The carnival the Amaro family attends on that fateful day in late July would likely have been held in Gordon Park on the lakeshore or somewhere similar to it. These areas were casualties of that manufacturing boom mentioned earlier as the lake struggled through environmental degradation. That would have allowed McClure’s Amusements the ability to rent their time on the land cheaply, however. As seen in Sideshow, they do not always get the choicest locations, but they make the best of it. (Gordon Park’s Beach is also where I envisioned Abby’s breakup with Frank.)

The 1950s in Cleveland truly do provide an incredibly rich backdrop in which to paint the story of Abby Amaro’s early life and launch her into her later adventures with McClure’s amusements. This real and vibrant city that is more than it appears on the surface was, in my mind, the only place to begin.

 

Writing at the Speed of Life

One of my mother’s favorite stories takes place when I was probably 2 years old, if not younger. We were at my grandfather’s deli and she was ready to leave. I, however, being small was moving slowly, distracted by what I could only assume were the ever so exciting sights and sounds of a small town deli. She was frustrated, but one of my grandfather’s customers smiled at her and said, “Don’t worry, things will speed up soon enough. Then you’ll wish that they stayed this slow.”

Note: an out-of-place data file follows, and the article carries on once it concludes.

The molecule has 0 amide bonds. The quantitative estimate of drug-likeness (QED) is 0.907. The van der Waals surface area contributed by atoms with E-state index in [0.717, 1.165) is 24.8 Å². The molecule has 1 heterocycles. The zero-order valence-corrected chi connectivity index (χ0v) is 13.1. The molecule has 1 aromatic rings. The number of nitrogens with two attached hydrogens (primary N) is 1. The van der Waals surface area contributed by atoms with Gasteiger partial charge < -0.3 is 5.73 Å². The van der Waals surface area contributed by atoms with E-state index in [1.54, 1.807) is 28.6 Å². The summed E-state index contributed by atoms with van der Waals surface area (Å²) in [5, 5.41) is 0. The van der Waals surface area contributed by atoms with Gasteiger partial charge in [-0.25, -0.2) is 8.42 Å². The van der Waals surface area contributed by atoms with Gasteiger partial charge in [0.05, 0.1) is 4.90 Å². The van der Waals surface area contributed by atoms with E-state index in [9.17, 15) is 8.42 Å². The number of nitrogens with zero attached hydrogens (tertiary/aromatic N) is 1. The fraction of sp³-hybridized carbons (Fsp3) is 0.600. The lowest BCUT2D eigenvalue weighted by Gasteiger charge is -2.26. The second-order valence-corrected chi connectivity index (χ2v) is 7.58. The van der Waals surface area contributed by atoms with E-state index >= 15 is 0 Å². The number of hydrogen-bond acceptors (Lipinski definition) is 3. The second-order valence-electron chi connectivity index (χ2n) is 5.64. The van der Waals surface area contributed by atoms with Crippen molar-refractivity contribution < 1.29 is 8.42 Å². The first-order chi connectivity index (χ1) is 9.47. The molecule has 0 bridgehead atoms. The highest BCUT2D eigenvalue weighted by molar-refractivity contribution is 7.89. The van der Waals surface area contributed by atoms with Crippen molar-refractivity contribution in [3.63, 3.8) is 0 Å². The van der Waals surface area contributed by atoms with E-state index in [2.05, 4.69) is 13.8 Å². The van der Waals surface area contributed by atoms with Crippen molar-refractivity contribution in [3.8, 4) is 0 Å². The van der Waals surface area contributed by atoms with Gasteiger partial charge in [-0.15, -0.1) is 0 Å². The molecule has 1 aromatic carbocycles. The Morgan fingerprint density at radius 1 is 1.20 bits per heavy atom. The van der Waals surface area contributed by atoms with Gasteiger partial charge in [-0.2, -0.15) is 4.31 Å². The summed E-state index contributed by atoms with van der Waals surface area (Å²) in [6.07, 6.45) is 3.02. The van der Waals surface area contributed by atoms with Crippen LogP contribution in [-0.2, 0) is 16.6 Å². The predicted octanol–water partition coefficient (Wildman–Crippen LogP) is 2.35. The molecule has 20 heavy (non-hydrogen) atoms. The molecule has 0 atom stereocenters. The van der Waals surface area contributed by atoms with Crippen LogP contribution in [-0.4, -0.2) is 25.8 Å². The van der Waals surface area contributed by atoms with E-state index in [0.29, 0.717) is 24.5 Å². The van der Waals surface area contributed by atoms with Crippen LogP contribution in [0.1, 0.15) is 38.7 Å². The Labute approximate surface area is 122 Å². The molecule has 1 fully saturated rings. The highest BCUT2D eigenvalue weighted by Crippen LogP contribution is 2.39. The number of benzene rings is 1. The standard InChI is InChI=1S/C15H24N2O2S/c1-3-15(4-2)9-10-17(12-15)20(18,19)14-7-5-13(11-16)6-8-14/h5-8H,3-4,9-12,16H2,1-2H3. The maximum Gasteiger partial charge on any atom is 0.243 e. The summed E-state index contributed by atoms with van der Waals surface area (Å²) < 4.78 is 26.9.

My mother enjoys relating this story every time I get frustrated with the pace of life: whenever I whine that things aren’t happening fast enough, I’m not making enough progress in my career or personal life, etc. I was never apt to listen because my life tends to move at a snail’s pace, but right now, I can not stop thinking about it.

Sideshow launches August 25th.  That date is so soon; I can’t even believe it. There is so much to get done before then! It’s exciting, but it’s also crazy making. I cannot believe that it is already June!

You guys don’t have to worry about that, though. You just get to sit back and enjoy as the ramp up to launch day begins. We’ve got a lot of interesting content on tap to get the party started, from snippets of research to backstory, deleted scenes, a Virtual Book Tour and a whole lot more. Stay tuned!